Hingis, Williams family give peace a try; T-shirt gift to father breaks the ice in feud; U.S. Open


NEW YORK -- All week, the Williams family and Martina Hingis have been throwing barbs at each other.

In Round 1, Richard Williams said his daughters, Venus and Serena, would meet in an All-Williams U.S. Open final.

Round 2 went to Hingis, the No. 1 seed, who said the Williams have big mouths.

Serena was the next to check in, saying she couldn't understand why Hingis would say something like that, except, of course, Hingis, unlike Serena and her sister, "lacks a formal education."

Yesterday, Serena and Hingis were caught laughing about the stories they had generated. After breezing past qualifier Sandra Kloesel, 6-3, 6-1, Hingis asked Richard Williams to come to her post-match news conference.

"Mr. Williams always asks for my autograph at every tournament," Hingis said. "He always holds out his arm to me to sign, and I always say no. I tell him, he'll wash the arm at the end of the day, so why should I waste an autograph."

So, Hingis signed a T-shirt and gave it to Williams. He put it on and hugged her. She kissed his cheek.

Was this all staged?

"I think it was perfect timing," Hingis said, grinning. "You know, I like him. He always has his comments. It's fun, because I'm better than them so far. I'm the No. 1, not them."

A fragile spot

Mary Joe Fernandez has always been reed-thin, giving the appearance of being almost fragile. Now, in her fourth-round match, she finds herself about to play one of the tallest and strongest players in the women's game -- Venus Williams.

Fernandez is in this spot because she upset No. 13 seed Dominique Van Roost yesterday, 7-5, 6-0.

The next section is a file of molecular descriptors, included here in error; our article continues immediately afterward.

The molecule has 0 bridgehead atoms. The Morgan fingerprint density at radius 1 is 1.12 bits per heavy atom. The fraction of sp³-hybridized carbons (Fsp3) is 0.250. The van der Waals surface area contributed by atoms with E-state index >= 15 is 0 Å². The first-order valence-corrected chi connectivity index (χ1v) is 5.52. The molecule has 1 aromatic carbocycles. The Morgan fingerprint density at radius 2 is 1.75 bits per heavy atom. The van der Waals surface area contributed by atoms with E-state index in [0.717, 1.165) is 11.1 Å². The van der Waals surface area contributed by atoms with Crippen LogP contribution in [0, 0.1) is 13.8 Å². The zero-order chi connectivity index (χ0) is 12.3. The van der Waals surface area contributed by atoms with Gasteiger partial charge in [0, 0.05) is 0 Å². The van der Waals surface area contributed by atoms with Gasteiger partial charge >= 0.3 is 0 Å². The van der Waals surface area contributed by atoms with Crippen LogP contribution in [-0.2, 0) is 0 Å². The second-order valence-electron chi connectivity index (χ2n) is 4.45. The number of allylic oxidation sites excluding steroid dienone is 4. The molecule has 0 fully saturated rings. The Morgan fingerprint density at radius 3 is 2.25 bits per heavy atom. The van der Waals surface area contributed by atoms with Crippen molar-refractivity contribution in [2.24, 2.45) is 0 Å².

It was one of two women's upsets on the day, with No. 8 Jana Novotna losing to Anke Huber, 6-3, 6-2, in the other. Novotna was hampered by an ankle injury she had suffered during the French Open. In a night match, Amelie Mauresmo, seeded 15th, beat American Tara Snyder, 6-4, 6-3.

"All these young girls coming up are really, really good athletes," said Fernandez, who is still recovering from a wrist injury she incurred six weeks ago.

"They move well, they're strong and really fit. I see that trend continuing. They're going to keep hitting the ball hard and being powerful.

"A finesse player like me, I think really, a little bit of luck helps."

Really big shot

No. 9 seed Greg Rusedski powered a 143-mph serve in the third set of his match against David Prinosil and won, 6-4, 6-3, 6-1.

"I think that serve really stamped out the match," Rusedski said. "I was up a break, to go up 3-love, hit an ace, 143. The crowd gets into it, it gives me another chance to break the next game.

"It's a nice edge to have. It makes your opponent think twice sometimes, if you can hit those sort of aces with a mixing up of the serve like I've been doing."

Several of those who didn't have the big weapon played five-setters.

Cedric Pioline, who advanced in his first-round match when No. 4 Patrick Rafter retired in the fifth set, needed five sets to beat qualifier Lars Burgsmuller, 7-6 (7-5), 1-6, 6-3, 3-6, 6-2, and No. 14 Tommy Haas also needed five to defeat Mariano Puerta, 6-3, 6-2, 2-6, 6-7 (3-7), 6-1.

Pub Date: 9/04/99

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